Abulhawa: Without a doubt. It's not the only or not even the primary motivation but it's certainly a part of it. I really always wanted a playground. I mean, we didn't have a whole lot of food, and we didn't have heat in the winter, but I could tolerate all of those things. I wanted an outlet. I wanted to have fun as a child.

We've gotten comments from some people that Palestinian kids need food, shelter and medicine and that we're wasting people's donations on playgrounds. We don't see it that way. Certainly they need basic sustenance, but they're not just biological creatures that must be fed. They're living, breathing human beings with ideas, habits, wants and needs, and they deserve to play. I would say the experience of living in Jerusalem helped me to understand that more, but the driving force has been wanting to do something and the guilt of living in relative safety and comfort.

The playground structures are so colorful. They add a whole new energy. The kids see that, and I've seen them see that. When we're installing them, they're over the moon. They can't wait for us to finish. As adults living in the West, we don't really understand that, but it's definitely a reality, and these playgrounds do make a difference.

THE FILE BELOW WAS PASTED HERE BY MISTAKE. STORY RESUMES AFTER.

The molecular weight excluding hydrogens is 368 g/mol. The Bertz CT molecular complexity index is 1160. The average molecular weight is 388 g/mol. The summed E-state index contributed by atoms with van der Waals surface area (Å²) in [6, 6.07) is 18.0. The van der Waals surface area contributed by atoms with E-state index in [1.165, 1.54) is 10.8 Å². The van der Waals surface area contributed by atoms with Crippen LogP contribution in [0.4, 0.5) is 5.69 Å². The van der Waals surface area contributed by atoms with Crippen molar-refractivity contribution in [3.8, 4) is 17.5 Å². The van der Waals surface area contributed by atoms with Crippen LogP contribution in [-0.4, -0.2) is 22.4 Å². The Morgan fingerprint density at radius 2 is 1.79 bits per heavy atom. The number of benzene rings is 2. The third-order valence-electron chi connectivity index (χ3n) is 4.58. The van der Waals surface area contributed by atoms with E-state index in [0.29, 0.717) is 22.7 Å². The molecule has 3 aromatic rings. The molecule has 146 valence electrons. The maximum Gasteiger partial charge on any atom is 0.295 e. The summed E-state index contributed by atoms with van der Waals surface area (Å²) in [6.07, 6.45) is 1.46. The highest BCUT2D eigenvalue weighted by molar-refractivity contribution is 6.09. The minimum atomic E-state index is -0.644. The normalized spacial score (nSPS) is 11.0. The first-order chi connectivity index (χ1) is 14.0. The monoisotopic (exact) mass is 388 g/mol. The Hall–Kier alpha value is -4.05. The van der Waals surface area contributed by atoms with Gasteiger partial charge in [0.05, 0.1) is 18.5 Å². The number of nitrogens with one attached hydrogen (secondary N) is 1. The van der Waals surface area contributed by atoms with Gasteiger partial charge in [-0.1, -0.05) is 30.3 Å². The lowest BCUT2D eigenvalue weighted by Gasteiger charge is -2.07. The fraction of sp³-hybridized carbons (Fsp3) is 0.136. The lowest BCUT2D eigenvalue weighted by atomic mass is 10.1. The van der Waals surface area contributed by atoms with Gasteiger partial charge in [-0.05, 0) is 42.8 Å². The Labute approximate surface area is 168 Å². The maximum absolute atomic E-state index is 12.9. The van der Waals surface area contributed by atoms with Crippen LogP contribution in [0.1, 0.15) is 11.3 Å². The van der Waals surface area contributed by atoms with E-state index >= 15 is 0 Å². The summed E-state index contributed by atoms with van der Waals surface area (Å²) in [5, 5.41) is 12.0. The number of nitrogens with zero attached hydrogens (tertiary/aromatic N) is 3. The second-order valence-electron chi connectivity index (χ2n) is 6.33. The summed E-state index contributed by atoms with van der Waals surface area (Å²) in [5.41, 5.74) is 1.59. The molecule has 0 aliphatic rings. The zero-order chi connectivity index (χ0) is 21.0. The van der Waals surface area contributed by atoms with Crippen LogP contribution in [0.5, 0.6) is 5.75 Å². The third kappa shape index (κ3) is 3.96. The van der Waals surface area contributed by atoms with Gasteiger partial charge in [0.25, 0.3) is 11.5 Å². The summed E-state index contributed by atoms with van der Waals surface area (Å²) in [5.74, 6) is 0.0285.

TCT: If this conflict and living in these camps is what gives rise to terrorism, then the playgrounds must become a powerful antidote to terrorism because they allow children to reclaim their childhood.

Abulhawa: Palestinian children are always put in the context of terrorism. They're human beings, and they deserve their childhoods, period, whether it has anything to do with terrorism or not. The real terrorism is what's committed against them, not what they do. These playgrounds don't have anything to do with terrorism.

TCT: Can you talk about your awakening as an activist?

Abulhawa: I went back to Jerusalem almost 20 years after my experience in the orphanage, and I was struck by how entrenched the apartheid had become. How small the Palestinian areas were. It was ugly to me and it was very sad. Here you've had this place on Earth that historically has been multicultural, multi-religious, multi-ethnic, and this process that Israel has implemented is basically turning this multicultural society into this exclusive state where one people is accorded rights based only on their religion. I came back with that, and I'll say it was anger. In 2002, when there were reports of massacres occurring in Jenin, I took vacation from work and went there. What I saw changed me. It was so awful and so underreported. It was outrageous. I think that was when I came back and the story started brewing in my mind. It was an overwhelming sense of the injustice and the guilt of coming back to my relatively safe life.